Root canal treatment

Root canal treatment

Endodontic treatment is necessary when microorganisms and their toxins enter the root canals, infecting the nerve and pulp of the tooth.


Causes of pulpitis
How to recognise pulpitis?
Reversible pulpitis

Causes of pulpitis

The pulp is a component of the tooth – a small mass of blood vessels, nerves and lymphatic vessels located inside the tooth under the enamel and the dentin. It supplies nutrients to the hard dental tissues. Teeth are alive, which means they can be traumatised, damaged by caries, or become sensitive to cold, heat, or mechanical or chemical stimuli.

When treating pulpitis, we remove the carious tissues and damaged pulp (usually), perform chemical and mechanical preparation of the root canal system, and then fill them.

Main causes of pulpitis:
  • Tooth decay (caries) that is left untreated for a long time and advances to the deeper layers of the tooth.
  • Multiple dental procedures on a single tooth, with large fillings being replaced more than once.
  • Constant tooth trauma due to a heavy bite, teeth grinding and so on.
  • Tooth trauma that causes problems with lymph and blood circulation to the tooth nerve.

How to recognise pulpitis?

The main symptom of pulpitis is pain. Unlike other parts of our body, which have room for inflammation to spread, the tooth cavity is cramped. So when the soft dental tissues get swollen, the tooth’s nerve gets compressed, and as a result, we begin to feel pain. We can only diagnose this disease during a dental examination. Pulpitis is usually confirmed through vitality testing (sensitivity to heat and cold, electrometric testing). Sometimes an X-ray is needed.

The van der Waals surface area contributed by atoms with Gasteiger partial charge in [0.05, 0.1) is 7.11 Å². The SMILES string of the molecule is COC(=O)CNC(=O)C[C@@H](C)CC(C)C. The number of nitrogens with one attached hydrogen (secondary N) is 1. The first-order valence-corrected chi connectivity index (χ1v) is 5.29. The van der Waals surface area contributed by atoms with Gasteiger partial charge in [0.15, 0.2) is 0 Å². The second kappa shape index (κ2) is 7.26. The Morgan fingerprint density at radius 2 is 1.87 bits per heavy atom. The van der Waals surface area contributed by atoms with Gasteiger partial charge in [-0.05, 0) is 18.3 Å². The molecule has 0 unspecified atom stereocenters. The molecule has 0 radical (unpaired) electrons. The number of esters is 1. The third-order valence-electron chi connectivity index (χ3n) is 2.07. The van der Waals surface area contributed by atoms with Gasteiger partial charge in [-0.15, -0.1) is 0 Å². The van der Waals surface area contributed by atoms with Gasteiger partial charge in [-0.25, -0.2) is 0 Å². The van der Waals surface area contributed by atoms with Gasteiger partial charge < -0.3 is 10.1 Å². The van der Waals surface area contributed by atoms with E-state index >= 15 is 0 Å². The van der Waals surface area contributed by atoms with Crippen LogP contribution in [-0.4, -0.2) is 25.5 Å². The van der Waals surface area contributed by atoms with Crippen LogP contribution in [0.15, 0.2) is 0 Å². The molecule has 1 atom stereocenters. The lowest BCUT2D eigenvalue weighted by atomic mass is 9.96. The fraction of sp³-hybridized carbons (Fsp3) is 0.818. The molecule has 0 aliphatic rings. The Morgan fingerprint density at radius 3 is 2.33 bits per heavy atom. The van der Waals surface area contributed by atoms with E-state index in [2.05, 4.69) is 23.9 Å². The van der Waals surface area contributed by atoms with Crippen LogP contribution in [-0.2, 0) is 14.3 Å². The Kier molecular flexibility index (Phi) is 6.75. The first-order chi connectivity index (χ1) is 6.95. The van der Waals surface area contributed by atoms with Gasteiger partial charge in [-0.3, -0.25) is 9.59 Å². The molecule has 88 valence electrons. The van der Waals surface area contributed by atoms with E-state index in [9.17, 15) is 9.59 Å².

Reversible pulpitis

Reversible pulpitis is a minor inflammation of the pulp; once it heals, the soft dental tissues remain healthy. If you feel a short, sharp pain while eating or drinking something cold or sweet, you may have reversible pulpitis. This is transient pain that only lasts as long as the food or drink is in contact with your teeth, and goes away a couple of seconds after the irritant is removed.

Causes of reversible pulpitis:
  • The roots of the teeth have become exposed due to gingival recession, improper brushing or periodontitis.
  • The tooth fractured at the dentine border but did not reach the pulp.
  • The tooth crack reached the pulp.

With reversible pulpitis, we can preserve the vitality of the tooth through treatment. We usually remove the dental tissues that have been damaged by caries and then fill it, leaving it for observation. If you feel intense pain (usually at night) after reversible pulpitis treatment and your teeth feel “lifted” when you bite down, then you may need root canal (endodontic) treatment.
The longer you feel the pain, the more severe the inflammatory process inside the tooth becomes. Unfortunately, the symptoms that we observe in pulpitis can vary greatly. In addition, pain is a very subjective experience. This means that it is difficult to determine exactly what is happening inside the tooth, and sometimes the clinical situation is very close to irreversible pulpitis.

Sometimes people do not notice the symptoms of reversible pulpitis and only become concerned when the tooth begins to hurt. It is therefore important to visit the dentist regularly (even if your teeth do not hurt), because we can detect the first possible signs of inflammation of the tooth nerve during the examination or in preventive x-rays.